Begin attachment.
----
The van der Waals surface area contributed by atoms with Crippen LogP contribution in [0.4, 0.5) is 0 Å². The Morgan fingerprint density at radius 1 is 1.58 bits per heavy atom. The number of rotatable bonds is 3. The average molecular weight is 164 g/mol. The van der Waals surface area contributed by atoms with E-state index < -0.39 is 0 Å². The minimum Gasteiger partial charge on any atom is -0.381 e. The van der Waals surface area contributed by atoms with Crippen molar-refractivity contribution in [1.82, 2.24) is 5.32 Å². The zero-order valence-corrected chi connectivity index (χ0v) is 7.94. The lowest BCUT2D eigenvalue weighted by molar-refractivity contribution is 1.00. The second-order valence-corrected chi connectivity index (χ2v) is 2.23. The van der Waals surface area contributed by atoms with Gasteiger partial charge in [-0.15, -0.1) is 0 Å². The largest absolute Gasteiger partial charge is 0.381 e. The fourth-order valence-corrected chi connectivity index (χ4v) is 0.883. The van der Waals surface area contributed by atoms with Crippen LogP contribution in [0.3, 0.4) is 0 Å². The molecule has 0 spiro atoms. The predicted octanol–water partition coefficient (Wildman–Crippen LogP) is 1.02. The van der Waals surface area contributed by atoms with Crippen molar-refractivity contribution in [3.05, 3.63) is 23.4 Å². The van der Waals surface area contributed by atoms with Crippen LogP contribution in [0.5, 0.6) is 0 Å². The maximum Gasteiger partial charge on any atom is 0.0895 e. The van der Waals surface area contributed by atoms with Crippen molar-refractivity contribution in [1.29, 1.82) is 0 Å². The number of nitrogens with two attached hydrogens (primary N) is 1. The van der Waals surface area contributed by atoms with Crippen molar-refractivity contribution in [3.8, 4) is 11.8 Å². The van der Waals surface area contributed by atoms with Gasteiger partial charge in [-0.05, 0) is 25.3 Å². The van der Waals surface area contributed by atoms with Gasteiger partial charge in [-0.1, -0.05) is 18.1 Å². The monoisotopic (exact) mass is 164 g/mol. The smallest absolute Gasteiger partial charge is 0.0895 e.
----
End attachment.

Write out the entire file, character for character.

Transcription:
The van der Waals surface area contributed by atoms with Crippen LogP contribution in [0.4, 0.5) is 0 Å². The Morgan fingerprint density at radius 1 is 1.58 bits per heavy atom. The number of rotatable bonds is 3. The average molecular weight is 164 g/mol. The van der Waals surface area contributed by atoms with E-state index < -0.39 is 0 Å². The minimum Gasteiger partial charge on any atom is -0.381 e. The van der Waals surface area contributed by atoms with Crippen molar-refractivity contribution in [1.82, 2.24) is 5.32 Å². The zero-order valence-corrected chi connectivity index (χ0v) is 7.94. The lowest BCUT2D eigenvalue weighted by molar-refractivity contribution is 1.00. The second-order valence-corrected chi connectivity index (χ2v) is 2.23. The van der Waals surface area contributed by atoms with Gasteiger partial charge in [-0.15, -0.1) is 0 Å². The largest absolute Gasteiger partial charge is 0.381 e. The fourth-order valence-corrected chi connectivity index (χ4v) is 0.883. The van der Waals surface area contributed by atoms with Crippen LogP contribution in [0.3, 0.4) is 0 Å². The molecule has 0 spiro atoms. The predicted octanol–water partition coefficient (Wildman–Crippen LogP) is 1.02. The van der Waals surface area contributed by atoms with Crippen molar-refractivity contribution in [3.05, 3.63) is 23.4 Å². The van der Waals surface area contributed by atoms with Crippen LogP contribution in [0.5, 0.6) is 0 Å². The maximum Gasteiger partial charge on any atom is 0.0895 e. The van der Waals surface area contributed by atoms with Crippen molar-refractivity contribution in [1.29, 1.82) is 0 Å². The number of nitrogens with two attached hydrogens (primary N) is 1. The van der Waals surface area contributed by atoms with Crippen molar-refractivity contribution in [3.8, 4) is 11.8 Å². The van der Waals surface area contributed by atoms with Gasteiger partial charge in [-0.05, 0) is 25.3 Å². The van der Waals surface area contributed by atoms with Gasteiger partial charge in [-0.1, -0.05) is 18.1 Å². The monoisotopic (exact) mass is 164 g/mol. The smallest absolute Gasteiger partial charge is 0.0895 e.